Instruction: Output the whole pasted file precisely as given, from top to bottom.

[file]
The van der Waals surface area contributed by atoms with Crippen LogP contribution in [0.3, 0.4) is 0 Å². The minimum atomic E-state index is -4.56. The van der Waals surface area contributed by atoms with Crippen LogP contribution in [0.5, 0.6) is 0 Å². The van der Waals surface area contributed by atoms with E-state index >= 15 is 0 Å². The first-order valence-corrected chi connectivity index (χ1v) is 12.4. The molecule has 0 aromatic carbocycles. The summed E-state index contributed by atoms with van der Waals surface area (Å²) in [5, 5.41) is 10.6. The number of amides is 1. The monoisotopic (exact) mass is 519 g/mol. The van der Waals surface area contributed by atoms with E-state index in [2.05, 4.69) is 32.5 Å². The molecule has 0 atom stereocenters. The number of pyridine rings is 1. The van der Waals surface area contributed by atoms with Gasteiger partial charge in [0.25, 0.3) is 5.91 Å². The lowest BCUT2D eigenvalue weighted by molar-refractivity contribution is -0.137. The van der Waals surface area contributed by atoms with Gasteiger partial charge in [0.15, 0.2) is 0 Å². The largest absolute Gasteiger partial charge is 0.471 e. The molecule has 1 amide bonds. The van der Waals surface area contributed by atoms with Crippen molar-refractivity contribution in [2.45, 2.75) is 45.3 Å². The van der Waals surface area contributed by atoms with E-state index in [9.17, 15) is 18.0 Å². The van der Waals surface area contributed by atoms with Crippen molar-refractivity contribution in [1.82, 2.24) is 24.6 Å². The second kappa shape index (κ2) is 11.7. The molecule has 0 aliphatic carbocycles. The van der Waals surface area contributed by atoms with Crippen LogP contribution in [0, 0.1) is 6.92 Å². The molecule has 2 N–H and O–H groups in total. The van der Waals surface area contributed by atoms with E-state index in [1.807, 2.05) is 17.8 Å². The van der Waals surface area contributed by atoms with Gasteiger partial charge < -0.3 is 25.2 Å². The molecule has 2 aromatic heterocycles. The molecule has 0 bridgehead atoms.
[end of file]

The van der Waals surface area contributed by atoms with Crippen LogP contribution in [0.3, 0.4) is 0 Å². The minimum atomic E-state index is -4.56. The van der Waals surface area contributed by atoms with Crippen LogP contribution in [0.5, 0.6) is 0 Å². The van der Waals surface area contributed by atoms with E-state index >= 15 is 0 Å². The first-order valence-corrected chi connectivity index (χ1v) is 12.4. The molecule has 0 aromatic carbocycles. The summed E-state index contributed by atoms with van der Waals surface area (Å²) in [5, 5.41) is 10.6. The number of amides is 1. The monoisotopic (exact) mass is 519 g/mol. The van der Waals surface area contributed by atoms with E-state index in [2.05, 4.69) is 32.5 Å². The molecule has 0 atom stereocenters. The number of pyridine rings is 1. The van der Waals surface area contributed by atoms with Gasteiger partial charge in [0.25, 0.3) is 5.91 Å². The lowest BCUT2D eigenvalue weighted by molar-refractivity contribution is -0.137. The van der Waals surface area contributed by atoms with Gasteiger partial charge in [0.15, 0.2) is 0 Å². The largest absolute Gasteiger partial charge is 0.471 e. The molecule has 1 amide bonds. The van der Waals surface area contributed by atoms with Crippen molar-refractivity contribution in [2.45, 2.75) is 45.3 Å². The van der Waals surface area contributed by atoms with E-state index in [9.17, 15) is 18.0 Å². The van der Waals surface area contributed by atoms with Crippen molar-refractivity contribution in [1.82, 2.24) is 24.6 Å². The second kappa shape index (κ2) is 11.7. The molecule has 0 aliphatic carbocycles. The van der Waals surface area contributed by atoms with Crippen LogP contribution in [0, 0.1) is 6.92 Å². The molecule has 2 N–H and O–H groups in total. The van der Waals surface area contributed by atoms with E-state index in [1.807, 2.05) is 17.8 Å². The van der Waals surface area contributed by atoms with Gasteiger partial charge < -0.3 is 25.2 Å². The molecule has 2 aromatic heterocycles. The molecule has 0 bridgehead atoms.